According to the criteria of
In the game of life, as important as winning is knowing how to handle defeats in a healthy way, without kicking boards or attacking the referee. Obviously, there is no person who love it losing: it is an unpleasant and temporary feeling that invades us and that is difficult to hide. And although a bit of rashness can be a motivator for achievement, what you have to understand is that failure has consequences that are beyond the will and have a biological root.
SIGHT: Cusco: 10 reasons why it is always worth returning to the imperial city
When we fail in an achievement, whatever it is – losing money on a bet, failing the entrance exam or a sports final, etc. – our body responds automatically by firing neurotransmitters such as cortisol that makes us feel bad and stressed. Our blood pressure rises, the face tightens, the hair stands on end, the muscles harden. It’s the brain’s way of preparing for fight or flight, dichotomies our ancestors faced millions of years ago when looking for food. That is why he who does not know how to lose instinctively seeks the fight.
READ ALSO: Second round: how to take care of physical and mental health in election time?
Being an adult implies managing emotions at socially accepted levels. Nothing is more terrible than an adult throwing a tantrum. And those skills are learned at home. “If you have grown up in a strict family environment that does not accept defeats, it will be very difficult for you to learn to lose or to see defeats for what they are: opportunities to analyze yourself, see what others did and try to do better, ”says Dr. María Elena Escuza, Director of Psychology at Norbert Wiener University.
Ultra-competitive environments often generate bad losers. We see it a lot in sport, something paradoxical given the nature of the so-called “sportsmanship”. There are the angry chess players who sweep boards after the check, the tennis players who break their rackets or the footballers who consider it a humiliation to wear second-place medals. Life in society, especially in cities, generates competition. Adjectives like “failed” or “loser” are often among the most hurtful.
Children learn to lose in daily play. While winning is important, because it strengthens your self-esteem, losing with a smile, congratulating the winner, and not boycotting their victory is an equally important skill for your future life. “Losing can shock you a bit at the beginning, but in the end we have to learn to demonstrate resilience, overcome and move on,” says Dr. Escuza. Knowing how to win is another important skill: mockery or arrogance against the loser should never be tolerated.
When adults don’t know how to lose
An adult who does not know how to lose will not have a good quality of life. Your personality will deprive you of meaningful friends or relationships. The good news is that there are ways to learn this skill even at a late age. “The fundamental thing is that the person is aware that they have this personality characteristic; if you recognize that you have a problem with anger, emotion management or frustration, we have 50% of the problem solved ”. Clinically this can be treated in therapy with a specialist.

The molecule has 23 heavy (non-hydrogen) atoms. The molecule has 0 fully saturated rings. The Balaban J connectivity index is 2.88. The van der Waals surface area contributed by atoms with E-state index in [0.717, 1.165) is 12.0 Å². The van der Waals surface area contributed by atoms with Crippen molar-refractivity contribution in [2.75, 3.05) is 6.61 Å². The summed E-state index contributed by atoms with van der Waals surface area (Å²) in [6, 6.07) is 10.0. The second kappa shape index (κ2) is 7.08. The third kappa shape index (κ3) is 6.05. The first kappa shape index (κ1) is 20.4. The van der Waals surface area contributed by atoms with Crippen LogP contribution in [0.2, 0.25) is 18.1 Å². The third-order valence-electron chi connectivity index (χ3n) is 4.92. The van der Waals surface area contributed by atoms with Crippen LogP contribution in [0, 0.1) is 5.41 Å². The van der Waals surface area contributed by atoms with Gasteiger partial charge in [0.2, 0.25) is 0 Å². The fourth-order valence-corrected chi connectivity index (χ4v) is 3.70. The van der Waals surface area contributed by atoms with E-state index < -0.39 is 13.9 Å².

Also forms of self education. There are tutorials and courses on YouTube about techniques such as minfulness, yoga or tai chi, which are exercises in which self-knowledge, meditation and relaxation are learned, highly recommended for people with anger problems at losing who need a way to lower the revolutions of your mind.
Some guidelines to start learning how to lose:
Understand frustration: It is the emotion that happens when we fail in an achievement. It cannot be avoided, because it escapes the will, but it can be handled in a positive way. If a child becomes frustrated, it is not advisable to yell at him or minimize his feeling or say “don’t be angry”. Behaviors are corrected, not emotions. The adult should deal with his frustration with intelligence and even with elegance if he can. If the anger is very strong, perhaps it would be best to express that you are upset. Give yourself a few seconds to calm down and not act “hot headed.”
Respect the results: Whoever enters a game, challenge, contest or race does so by accepting some rules established in advance and the possibility, even, that there is a person judging the performances (referee, jury). You must enter into competition with the conviction that the result may not be in your favor, no matter how confident we are. That gives us the ability to prepare for an unexpected result.
Choose your battles well. Winning is important but it should not push us into the nonsense of wanting to win to win. In a situation of failure, it is important to determine the true value of whatever was at stake. Often the value of the disputed does not merit anger. If that is the case, a defeat should teach us the value of perseverance.
Learn to let go. Consistency and motivation are important when you want to go after a dream. It is often said that he who perseveres achieves, but this is not a law written in stone. Faced with the reality of continued failure, it shouldn’t make us feel bad to abandon that dream or career and focus our energies on an achievement that brings us more satisfaction.
Take on the duel. In the event of large losses, such as the death of a family member, the bankruptcy of a business, the loss of close competition, it is natural for our psychology to enter a process of depression and grief. Will power can be little here. The important thing, if you are in that trance, is to understand that it is not eternal. That it is a process with steps (denial, anger, negotiation, depression and acceptance) that are not eternal. Eventually we will feel better. In case the loss cannot be overcome, it is urgent to consult a specialist. //